Was the Cold War Unavoidable?

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‘The Cold War was unavoidable’. Do you agree? 1500 words

2. The Cold War resulted from inevitable tensions building between the USA and the USSR. These existed in many forms, from the attitudes of their respective leaders to distrust created by political decisions, from as back as 1917. The build up of the latter over the years has a cumulative impact in deteriorating the relations between the two countries. Another key factor in the inevitability of the Cold War is the presence of both countries as super powers following the destructive second world war. As the only powers with any pertinent capabilities left, it is arguable that a power struggle between the two was inevitable. Fear and paranoia caused by this and the threats of one and other is another dominant factor in the escalation of pressure. This was heightened by the movement of the USSR through Europe, and the advancement of arms technology.

The attitudes and ideologies of both countries is key to their foundation and therefore the most evident in creating strain between the two powers. The ideology of a country, especially that of a super power plays a large role in influencing and giving context to policy making and therefore in turn the relations between countries. Ideology gives guidance to policy makers by clarifying at a basic level what is right, and that any different has the potential to be dangerous. This is particularly true in the case of the Cold War due to the polar opposite ideologies taken by each country. 'Anyone who doesn't recognize that the great struggle of our time is an ideological one is not looking this question squarely in the face.' Dulles. This impact on foreign policy, also exists domestically through the portrayal of respective countries. For example the role of the media helped to intensify ideology, particularly within the USA. 'Give me liberty or give me death.' is a famous quote that reflects the aggressive approach that is created by media hype and ideological rivalry. The same was also thought of the USSR. Dulles believed that the ideological writings of Marx, Lenin and Stalin made Soviet intentions 'knowable' (2, page 137) and stressed that ideology was a major determinant of Soviet policy (2, page 136). This stress on ideology lead to the 'peak danger' concept, that the USSR would attack as soon as they knew they would succeed. One example of foreign policy seeking to counteract ideologies directly is the Truman Doctrine in 1948 following the Soviet Blockade of Berlin, which was a policy of containment in order to limit the influence of communism to only areas already in the control of the Soviets. Another example is Stalin's approval of the invasion of South Korea, in order to spread the influence of communism, following the communist victory in China in 1949 (1, page 542). as well as the Brezhnev doctrine that highlighted that alliances existed in correlation to their ideologies above any other factor (1, page 544).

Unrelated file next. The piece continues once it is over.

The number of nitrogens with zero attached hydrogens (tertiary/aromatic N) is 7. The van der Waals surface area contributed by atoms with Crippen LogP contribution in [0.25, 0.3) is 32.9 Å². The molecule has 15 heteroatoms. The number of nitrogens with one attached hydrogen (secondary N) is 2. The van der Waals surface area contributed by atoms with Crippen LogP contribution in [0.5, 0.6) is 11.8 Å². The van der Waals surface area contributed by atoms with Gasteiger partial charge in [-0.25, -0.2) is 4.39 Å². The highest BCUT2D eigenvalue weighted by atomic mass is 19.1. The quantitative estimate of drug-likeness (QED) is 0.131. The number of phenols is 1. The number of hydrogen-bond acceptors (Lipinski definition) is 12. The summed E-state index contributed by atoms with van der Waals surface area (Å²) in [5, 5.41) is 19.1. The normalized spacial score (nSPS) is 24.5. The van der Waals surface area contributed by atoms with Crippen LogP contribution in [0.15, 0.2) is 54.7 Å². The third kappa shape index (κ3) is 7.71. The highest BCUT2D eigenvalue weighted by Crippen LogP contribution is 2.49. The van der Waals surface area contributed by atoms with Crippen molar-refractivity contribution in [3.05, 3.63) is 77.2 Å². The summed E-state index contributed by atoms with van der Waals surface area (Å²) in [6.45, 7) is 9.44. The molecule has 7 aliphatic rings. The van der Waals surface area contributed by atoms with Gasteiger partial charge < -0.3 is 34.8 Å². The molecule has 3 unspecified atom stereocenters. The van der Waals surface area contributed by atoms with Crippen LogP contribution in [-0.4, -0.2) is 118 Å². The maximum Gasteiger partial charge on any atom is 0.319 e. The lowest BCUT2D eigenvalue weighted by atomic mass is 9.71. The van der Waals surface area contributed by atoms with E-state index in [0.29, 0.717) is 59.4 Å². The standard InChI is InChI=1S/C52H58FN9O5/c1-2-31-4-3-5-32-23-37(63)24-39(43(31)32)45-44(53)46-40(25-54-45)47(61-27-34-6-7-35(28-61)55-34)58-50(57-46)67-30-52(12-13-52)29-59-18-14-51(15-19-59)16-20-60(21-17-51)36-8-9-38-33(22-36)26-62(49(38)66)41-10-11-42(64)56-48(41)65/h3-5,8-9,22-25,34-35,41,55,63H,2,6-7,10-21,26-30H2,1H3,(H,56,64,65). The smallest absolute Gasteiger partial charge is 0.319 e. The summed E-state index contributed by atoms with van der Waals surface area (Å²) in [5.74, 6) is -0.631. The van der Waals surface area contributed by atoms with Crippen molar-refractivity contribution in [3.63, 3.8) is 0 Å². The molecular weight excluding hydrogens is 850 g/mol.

Another prominent factor, as mentioned previously is through their existence as a bi-hegemony. Following the end of the second world war, many countries were left with depleted capabilities. Not only in terms of military force, but also politically weakened and economically exhausted. This left the USSR and the USA as the two most prominent powers. Following a realist perspective, it is entirely inevitable that a conflict would arise between the two in a struggle for a balance of power. ''Bipolar periods would have relatively frequent but not very severe wars, and this is precisely the kind of wars that characterized the cold war bipolar era.' (3, page 298). 'Despite being enhanced by their previously existing tension and conflicting ideologies, the advancement of arms was considered a key representative of where the power lay and hence shows the balance of power changing up to and throughout the cold war. Following the successful testing of a plutonium bomb in 1945 in New Mexico, Truman used this as...
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